We’re approaching a moment where people see financial institutions as a series of applications, assessing products in terms of effectiveness, efficiency, user-centricity and not particularly requiring that they all come from the same provider. A re-statement of the purpose of branches is critical, and a particle level assessment of moments of financial need will mean products developed around customer requirements not technical opportunism.
- Build your purpose
Purpose gives people permission to do things in certain ways and be clear about the things that no longer matter. Today, purpose in the context of banks is absolutely crucial. Purpose takes the overall intent of an institution (including fintechs and bricks and mortar banks) and helps guide how purpose comes to life through every experience they create.
- From intent to impact
Experiences are crucial to brand building across the financial services sector, helping people manage their financial transactions by creating greater visibility of their total financial landscape. If people borrow and pay back on time, how can this impact their future rates? If people are drawing down from their bank account and using money for certain things on a regular basis, how can the service adapt or respond to it to make money management smarter?Financial behaviour outside banking needs to help influence the development of products, the utility of services, and the cost of borrowing.
- Make life admin easy
People are managing their lives from a single device and able to check their financial status more frequently than ever. So whether it’s pay, rent, invoicing, cinema tickets or council tax – everything can be done, from one device, any time. So the place where life-admin gets done is no longer formal (it’s mainly the sofa), nor is the time the admin is done. The root of the financial actions may not have changed but banks need to understand their place within everyday life and that devices are at the centre of people’s lives.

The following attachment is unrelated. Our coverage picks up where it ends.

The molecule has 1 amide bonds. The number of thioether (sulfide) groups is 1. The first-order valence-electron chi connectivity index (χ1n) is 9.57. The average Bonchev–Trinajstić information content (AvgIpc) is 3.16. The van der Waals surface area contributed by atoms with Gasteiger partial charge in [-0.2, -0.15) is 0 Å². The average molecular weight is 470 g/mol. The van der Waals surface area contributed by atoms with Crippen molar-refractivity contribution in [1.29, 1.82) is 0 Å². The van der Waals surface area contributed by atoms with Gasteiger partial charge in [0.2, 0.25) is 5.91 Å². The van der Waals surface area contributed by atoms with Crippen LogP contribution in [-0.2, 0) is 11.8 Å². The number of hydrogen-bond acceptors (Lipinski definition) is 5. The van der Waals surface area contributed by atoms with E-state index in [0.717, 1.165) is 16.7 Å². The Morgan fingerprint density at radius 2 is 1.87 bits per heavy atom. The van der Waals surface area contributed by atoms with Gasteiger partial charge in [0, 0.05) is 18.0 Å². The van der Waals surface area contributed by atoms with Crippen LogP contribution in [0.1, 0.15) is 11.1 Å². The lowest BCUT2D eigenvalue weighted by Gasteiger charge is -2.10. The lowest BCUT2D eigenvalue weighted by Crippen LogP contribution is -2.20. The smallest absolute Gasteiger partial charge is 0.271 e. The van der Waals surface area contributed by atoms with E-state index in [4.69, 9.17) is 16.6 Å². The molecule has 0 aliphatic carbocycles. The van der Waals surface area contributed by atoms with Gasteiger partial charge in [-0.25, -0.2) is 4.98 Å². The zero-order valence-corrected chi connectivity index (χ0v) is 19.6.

- Give back with big data
It’s implicit that the ripple effect of our activity, via our device or channel of choice, should also result in reciprocal rewards for loyalty,for products holdings, for the value of our transactions and for the channel we choose to use(and the cost savings this returns to providers). More importantly, rewards should be dynamic and determined as close to real time as its possible to deliver.
Just like retailers must start thinking of themselves more as technology businesses as opposed to places that simply stock-and-sell, banks must begin acting more like places that people want to visit, not just need to visit whether that visit takes place by app, by browser or by branch. Banking that moves at the speed of life is what customers expect and banks need to provide, not just via technology but through the people that deliver the services and who live a brand’s purpose through action every day.
Banking3 days ago
In-Store, Online & In-App – Unifying Payment Authentication
Top Stories4 days ago
Oil markets steady as investors weigh banking crisis, Russia
Technology3 days ago
3 Ways BFSI Brands can use Low-Code to Accelerate Migration from Legacy Systems
Technology3 days ago
How technology can help public sector organisations navigate austerity